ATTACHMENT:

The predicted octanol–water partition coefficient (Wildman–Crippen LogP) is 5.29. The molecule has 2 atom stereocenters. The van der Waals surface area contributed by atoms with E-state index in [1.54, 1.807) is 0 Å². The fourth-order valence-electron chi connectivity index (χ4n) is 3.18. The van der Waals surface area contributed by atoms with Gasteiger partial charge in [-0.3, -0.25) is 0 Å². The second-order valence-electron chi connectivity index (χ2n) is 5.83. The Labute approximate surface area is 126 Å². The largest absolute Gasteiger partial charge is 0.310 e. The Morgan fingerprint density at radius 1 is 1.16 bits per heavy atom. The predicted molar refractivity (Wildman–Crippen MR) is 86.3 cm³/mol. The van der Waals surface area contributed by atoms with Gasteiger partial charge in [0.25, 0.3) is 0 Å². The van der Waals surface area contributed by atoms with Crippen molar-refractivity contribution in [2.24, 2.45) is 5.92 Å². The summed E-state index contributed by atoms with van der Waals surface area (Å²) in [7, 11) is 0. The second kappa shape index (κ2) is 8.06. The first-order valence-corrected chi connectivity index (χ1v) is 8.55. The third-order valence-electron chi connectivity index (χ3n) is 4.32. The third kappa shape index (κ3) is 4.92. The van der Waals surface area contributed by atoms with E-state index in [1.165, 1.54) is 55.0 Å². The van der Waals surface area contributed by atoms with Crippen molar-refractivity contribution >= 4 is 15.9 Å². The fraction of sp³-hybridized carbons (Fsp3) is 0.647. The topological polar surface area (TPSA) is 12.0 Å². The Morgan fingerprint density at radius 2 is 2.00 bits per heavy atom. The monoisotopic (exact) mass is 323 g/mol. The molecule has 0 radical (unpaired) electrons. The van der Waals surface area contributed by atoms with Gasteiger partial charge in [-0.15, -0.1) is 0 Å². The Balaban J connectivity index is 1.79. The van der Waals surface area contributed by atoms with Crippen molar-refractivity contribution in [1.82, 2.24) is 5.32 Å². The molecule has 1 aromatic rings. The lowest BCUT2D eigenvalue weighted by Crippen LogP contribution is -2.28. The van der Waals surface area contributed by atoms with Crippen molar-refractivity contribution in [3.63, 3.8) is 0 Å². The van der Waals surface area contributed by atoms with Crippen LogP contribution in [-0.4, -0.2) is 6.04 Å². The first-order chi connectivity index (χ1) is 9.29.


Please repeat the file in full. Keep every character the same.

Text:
The predicted octanol–water partition coefficient (Wildman–Crippen LogP) is 5.29. The molecule has 2 atom stereocenters. The van der Waals surface area contributed by atoms with E-state index in [1.54, 1.807) is 0 Å². The fourth-order valence-electron chi connectivity index (χ4n) is 3.18. The van der Waals surface area contributed by atoms with Gasteiger partial charge in [-0.3, -0.25) is 0 Å². The second-order valence-electron chi connectivity index (χ2n) is 5.83. The Labute approximate surface area is 126 Å². The largest absolute Gasteiger partial charge is 0.310 e. The Morgan fingerprint density at radius 1 is 1.16 bits per heavy atom. The predicted molar refractivity (Wildman–Crippen MR) is 86.3 cm³/mol. The van der Waals surface area contributed by atoms with Gasteiger partial charge in [0.25, 0.3) is 0 Å². The van der Waals surface area contributed by atoms with Crippen molar-refractivity contribution in [2.24, 2.45) is 5.92 Å². The summed E-state index contributed by atoms with van der Waals surface area (Å²) in [7, 11) is 0. The second kappa shape index (κ2) is 8.06. The first-order valence-corrected chi connectivity index (χ1v) is 8.55. The third-order valence-electron chi connectivity index (χ3n) is 4.32. The third kappa shape index (κ3) is 4.92. The van der Waals surface area contributed by atoms with E-state index in [1.165, 1.54) is 55.0 Å². The van der Waals surface area contributed by atoms with Crippen molar-refractivity contribution >= 4 is 15.9 Å². The fraction of sp³-hybridized carbons (Fsp3) is 0.647. The topological polar surface area (TPSA) is 12.0 Å². The Morgan fingerprint density at radius 2 is 2.00 bits per heavy atom. The monoisotopic (exact) mass is 323 g/mol. The molecule has 0 radical (unpaired) electrons. The van der Waals surface area contributed by atoms with Gasteiger partial charge in [-0.15, -0.1) is 0 Å². The Balaban J connectivity index is 1.79. The van der Waals surface area contributed by atoms with Crippen molar-refractivity contribution in [1.82, 2.24) is 5.32 Å². The molecule has 1 aromatic rings. The lowest BCUT2D eigenvalue weighted by Crippen LogP contribution is -2.28. The van der Waals surface area contributed by atoms with Crippen molar-refractivity contribution in [3.63, 3.8) is 0 Å². The van der Waals surface area contributed by atoms with Crippen LogP contribution in [-0.4, -0.2) is 6.04 Å². The first-order chi connectivity index (χ1) is 9.29.